Tuesday, November 6, 2012

Pacific islands drop diesel for 100 percent solar power - AlertNet

Pacific islands drop diesel for 100 percent solar power - AlertNet: "
The island nation of Tokelau switched on the third and final installment of its new solar energy grid last week, earning praise around the world as the first country to become entirely solar-powered—except it’s not a country.

...Though its economy runs almost entirely on the sale of fishing licenses and Internet domain names and the atolls boast “at most” five motor vehicles, Tokelau still imported over 2,000 barrels of diesel per year at a cost of $1 million New Zealand dollars ($825,000)  to provide electricity to its approximately 1,400 people."

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Tuesday, October 16, 2012

Taiwan can jump ahead with free transit

The automobile is dragging down economies all over the world. The traffic jams, wasted space, noise, and collisions are just part of this tremendously wasteful method of moving people.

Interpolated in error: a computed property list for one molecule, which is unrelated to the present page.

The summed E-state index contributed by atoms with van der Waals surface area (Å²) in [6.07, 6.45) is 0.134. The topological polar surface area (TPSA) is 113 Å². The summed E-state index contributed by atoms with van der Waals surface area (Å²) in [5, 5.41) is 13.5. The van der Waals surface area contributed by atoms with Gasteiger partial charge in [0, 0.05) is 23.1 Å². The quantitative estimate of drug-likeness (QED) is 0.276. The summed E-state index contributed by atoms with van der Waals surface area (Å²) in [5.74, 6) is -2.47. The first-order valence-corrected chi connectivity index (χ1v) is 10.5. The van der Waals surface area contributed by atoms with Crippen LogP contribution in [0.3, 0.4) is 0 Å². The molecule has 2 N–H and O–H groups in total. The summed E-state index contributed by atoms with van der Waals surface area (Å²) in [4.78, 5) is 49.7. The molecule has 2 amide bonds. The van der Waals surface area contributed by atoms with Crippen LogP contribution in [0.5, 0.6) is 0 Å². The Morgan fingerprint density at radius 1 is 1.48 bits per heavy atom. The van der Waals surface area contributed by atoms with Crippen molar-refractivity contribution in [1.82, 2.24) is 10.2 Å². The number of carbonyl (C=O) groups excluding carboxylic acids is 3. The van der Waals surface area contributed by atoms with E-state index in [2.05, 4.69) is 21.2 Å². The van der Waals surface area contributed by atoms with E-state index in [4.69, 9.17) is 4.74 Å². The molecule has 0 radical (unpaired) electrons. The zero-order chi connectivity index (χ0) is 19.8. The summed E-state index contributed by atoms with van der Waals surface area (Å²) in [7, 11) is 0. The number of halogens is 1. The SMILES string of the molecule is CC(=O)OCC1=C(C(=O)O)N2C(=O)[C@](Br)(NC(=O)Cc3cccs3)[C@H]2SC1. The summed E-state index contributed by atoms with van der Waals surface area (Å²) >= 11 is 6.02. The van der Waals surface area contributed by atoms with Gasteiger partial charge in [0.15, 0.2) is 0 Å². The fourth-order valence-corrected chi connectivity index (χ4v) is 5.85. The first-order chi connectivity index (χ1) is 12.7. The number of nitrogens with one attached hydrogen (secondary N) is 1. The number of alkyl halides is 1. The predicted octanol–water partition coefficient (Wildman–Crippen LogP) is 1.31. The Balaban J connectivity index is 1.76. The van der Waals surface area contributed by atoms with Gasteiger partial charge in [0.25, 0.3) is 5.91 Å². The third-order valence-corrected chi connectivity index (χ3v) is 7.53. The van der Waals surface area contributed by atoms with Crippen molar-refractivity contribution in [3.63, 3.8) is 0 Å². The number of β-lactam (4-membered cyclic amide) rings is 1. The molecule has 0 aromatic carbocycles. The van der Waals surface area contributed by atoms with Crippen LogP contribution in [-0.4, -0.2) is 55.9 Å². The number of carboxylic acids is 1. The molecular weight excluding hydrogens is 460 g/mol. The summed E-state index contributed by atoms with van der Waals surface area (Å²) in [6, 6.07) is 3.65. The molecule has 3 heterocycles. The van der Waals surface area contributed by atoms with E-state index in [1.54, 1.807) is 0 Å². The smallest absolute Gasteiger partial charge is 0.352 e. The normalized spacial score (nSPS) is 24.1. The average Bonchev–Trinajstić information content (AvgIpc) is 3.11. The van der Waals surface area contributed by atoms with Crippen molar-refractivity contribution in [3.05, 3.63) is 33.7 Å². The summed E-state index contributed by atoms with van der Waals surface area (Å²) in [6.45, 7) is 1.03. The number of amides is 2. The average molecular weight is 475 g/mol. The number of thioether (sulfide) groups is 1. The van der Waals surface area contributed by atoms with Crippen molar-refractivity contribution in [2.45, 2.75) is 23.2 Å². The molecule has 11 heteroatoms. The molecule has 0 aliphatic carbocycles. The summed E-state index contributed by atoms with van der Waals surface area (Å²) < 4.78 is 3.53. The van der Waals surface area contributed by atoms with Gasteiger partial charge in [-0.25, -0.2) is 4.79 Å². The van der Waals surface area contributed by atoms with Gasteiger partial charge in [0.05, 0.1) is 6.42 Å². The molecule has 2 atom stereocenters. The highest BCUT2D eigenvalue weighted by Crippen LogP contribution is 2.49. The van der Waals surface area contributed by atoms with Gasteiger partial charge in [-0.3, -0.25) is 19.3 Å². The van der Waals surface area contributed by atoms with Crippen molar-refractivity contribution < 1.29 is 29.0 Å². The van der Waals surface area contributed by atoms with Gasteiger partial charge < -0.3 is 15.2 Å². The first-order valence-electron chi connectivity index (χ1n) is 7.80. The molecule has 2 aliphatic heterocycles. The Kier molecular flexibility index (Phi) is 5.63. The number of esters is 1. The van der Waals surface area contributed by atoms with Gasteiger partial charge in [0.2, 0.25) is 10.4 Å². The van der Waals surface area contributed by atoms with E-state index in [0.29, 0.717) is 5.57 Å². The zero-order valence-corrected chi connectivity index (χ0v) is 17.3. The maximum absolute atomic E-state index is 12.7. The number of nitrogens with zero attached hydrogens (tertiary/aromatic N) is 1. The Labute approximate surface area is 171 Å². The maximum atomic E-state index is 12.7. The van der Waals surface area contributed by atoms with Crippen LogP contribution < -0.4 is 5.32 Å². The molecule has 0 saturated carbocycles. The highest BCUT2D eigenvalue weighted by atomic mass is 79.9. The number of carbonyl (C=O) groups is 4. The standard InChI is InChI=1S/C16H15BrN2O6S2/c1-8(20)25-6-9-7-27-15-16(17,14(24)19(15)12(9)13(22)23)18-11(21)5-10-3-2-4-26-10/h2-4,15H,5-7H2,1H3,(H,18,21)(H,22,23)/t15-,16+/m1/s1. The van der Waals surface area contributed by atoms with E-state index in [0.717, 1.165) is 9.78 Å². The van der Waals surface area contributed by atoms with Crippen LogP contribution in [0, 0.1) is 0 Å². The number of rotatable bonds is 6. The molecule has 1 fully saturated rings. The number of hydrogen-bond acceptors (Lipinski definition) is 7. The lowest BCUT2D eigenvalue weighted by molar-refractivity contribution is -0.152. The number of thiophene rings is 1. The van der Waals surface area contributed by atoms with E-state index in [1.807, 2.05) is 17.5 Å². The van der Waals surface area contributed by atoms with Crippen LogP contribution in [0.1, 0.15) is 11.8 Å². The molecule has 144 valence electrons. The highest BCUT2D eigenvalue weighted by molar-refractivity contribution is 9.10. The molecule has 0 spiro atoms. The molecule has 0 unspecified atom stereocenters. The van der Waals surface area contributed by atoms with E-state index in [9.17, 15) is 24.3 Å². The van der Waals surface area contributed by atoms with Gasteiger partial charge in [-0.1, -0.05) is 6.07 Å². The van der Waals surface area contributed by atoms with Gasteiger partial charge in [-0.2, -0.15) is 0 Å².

Taiwan should make public transit fare free. Start with city buses. Then gradually start banning cars from some streets. Eventually the cities can be car-free.

The elimination of this waste will mean cleaner air, lower carbon emissions, and much less money exported for oil. This will leapfrog the Taiwan economy and create a quieter, more beautiful island.

Saturday, October 6, 2012

Don't like noise? Make buses fare-free, reduce traffic

BBC News - Taiwan's noise pollution dilemma: "Some of the noise is typical of any developed country - jackhammers, drills and car alarms. But some are telling of Taiwan's lifestyle: herds of scooters - they're cheaper than cars and easier to park, but louder."

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Thursday, August 2, 2012

The U.S. created the car-culture, now Asia is paying the price